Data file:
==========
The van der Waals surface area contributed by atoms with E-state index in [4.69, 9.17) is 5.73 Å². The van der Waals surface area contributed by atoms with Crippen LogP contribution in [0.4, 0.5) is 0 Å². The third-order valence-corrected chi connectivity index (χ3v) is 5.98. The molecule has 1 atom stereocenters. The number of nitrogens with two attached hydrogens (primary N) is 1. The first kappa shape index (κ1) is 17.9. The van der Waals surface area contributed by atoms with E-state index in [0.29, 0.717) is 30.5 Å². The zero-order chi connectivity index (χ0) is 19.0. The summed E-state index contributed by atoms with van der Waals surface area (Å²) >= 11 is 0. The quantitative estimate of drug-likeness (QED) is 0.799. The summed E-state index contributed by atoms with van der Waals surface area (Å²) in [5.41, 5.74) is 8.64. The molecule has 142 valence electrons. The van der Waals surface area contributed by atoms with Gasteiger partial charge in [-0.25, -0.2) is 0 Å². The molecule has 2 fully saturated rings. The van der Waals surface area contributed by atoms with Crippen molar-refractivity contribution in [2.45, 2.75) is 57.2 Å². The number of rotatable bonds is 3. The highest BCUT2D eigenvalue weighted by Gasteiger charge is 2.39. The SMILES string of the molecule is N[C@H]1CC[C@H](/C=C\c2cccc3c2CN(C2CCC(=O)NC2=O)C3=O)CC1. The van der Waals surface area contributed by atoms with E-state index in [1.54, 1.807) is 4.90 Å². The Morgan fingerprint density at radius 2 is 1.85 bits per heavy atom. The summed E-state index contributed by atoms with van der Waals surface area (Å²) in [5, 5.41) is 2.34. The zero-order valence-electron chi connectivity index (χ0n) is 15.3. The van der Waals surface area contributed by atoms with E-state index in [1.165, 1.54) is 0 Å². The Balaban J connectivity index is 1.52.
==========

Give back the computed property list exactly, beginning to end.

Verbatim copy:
The van der Waals surface area contributed by atoms with E-state index in [4.69, 9.17) is 5.73 Å². The van der Waals surface area contributed by atoms with Crippen LogP contribution in [0.4, 0.5) is 0 Å². The third-order valence-corrected chi connectivity index (χ3v) is 5.98. The molecule has 1 atom stereocenters. The number of nitrogens with two attached hydrogens (primary N) is 1. The first kappa shape index (κ1) is 17.9. The van der Waals surface area contributed by atoms with E-state index in [0.29, 0.717) is 30.5 Å². The zero-order chi connectivity index (χ0) is 19.0. The summed E-state index contributed by atoms with van der Waals surface area (Å²) >= 11 is 0. The quantitative estimate of drug-likeness (QED) is 0.799. The summed E-state index contributed by atoms with van der Waals surface area (Å²) in [5.41, 5.74) is 8.64. The molecule has 142 valence electrons. The van der Waals surface area contributed by atoms with Gasteiger partial charge in [-0.25, -0.2) is 0 Å². The molecule has 2 fully saturated rings. The van der Waals surface area contributed by atoms with Crippen molar-refractivity contribution in [2.45, 2.75) is 57.2 Å². The number of rotatable bonds is 3. The highest BCUT2D eigenvalue weighted by Gasteiger charge is 2.39. The SMILES string of the molecule is N[C@H]1CC[C@H](/C=C\c2cccc3c2CN(C2CCC(=O)NC2=O)C3=O)CC1. The van der Waals surface area contributed by atoms with E-state index in [1.54, 1.807) is 4.90 Å². The Morgan fingerprint density at radius 2 is 1.85 bits per heavy atom. The summed E-state index contributed by atoms with van der Waals surface area (Å²) in [5, 5.41) is 2.34. The zero-order valence-electron chi connectivity index (χ0n) is 15.3. The van der Waals surface area contributed by atoms with E-state index in [1.165, 1.54) is 0 Å². The Balaban J connectivity index is 1.52.